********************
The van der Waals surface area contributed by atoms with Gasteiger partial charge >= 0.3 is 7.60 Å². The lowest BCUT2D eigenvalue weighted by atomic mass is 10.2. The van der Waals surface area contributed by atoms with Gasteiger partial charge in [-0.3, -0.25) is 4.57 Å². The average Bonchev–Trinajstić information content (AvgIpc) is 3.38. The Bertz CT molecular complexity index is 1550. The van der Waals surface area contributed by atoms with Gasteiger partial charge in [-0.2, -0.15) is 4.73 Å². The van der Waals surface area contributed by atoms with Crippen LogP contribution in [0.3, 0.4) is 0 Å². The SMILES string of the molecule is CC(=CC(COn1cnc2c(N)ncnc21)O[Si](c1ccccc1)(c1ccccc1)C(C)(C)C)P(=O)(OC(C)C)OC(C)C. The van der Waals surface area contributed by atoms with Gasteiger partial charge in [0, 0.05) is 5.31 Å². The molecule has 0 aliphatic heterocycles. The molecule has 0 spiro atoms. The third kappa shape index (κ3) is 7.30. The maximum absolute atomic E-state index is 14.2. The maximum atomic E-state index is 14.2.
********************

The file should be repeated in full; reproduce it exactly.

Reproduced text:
The van der Waals surface area contributed by atoms with Gasteiger partial charge >= 0.3 is 7.60 Å². The lowest BCUT2D eigenvalue weighted by atomic mass is 10.2. The van der Waals surface area contributed by atoms with Gasteiger partial charge in [-0.3, -0.25) is 4.57 Å². The average Bonchev–Trinajstić information content (AvgIpc) is 3.38. The Bertz CT molecular complexity index is 1550. The van der Waals surface area contributed by atoms with Gasteiger partial charge in [-0.2, -0.15) is 4.73 Å². The van der Waals surface area contributed by atoms with Crippen LogP contribution in [0.3, 0.4) is 0 Å². The SMILES string of the molecule is CC(=CC(COn1cnc2c(N)ncnc21)O[Si](c1ccccc1)(c1ccccc1)C(C)(C)C)P(=O)(OC(C)C)OC(C)C. The van der Waals surface area contributed by atoms with Gasteiger partial charge in [0, 0.05) is 5.31 Å². The molecule has 0 aliphatic heterocycles. The molecule has 0 spiro atoms. The third kappa shape index (κ3) is 7.30. The maximum absolute atomic E-state index is 14.2. The maximum atomic E-state index is 14.2.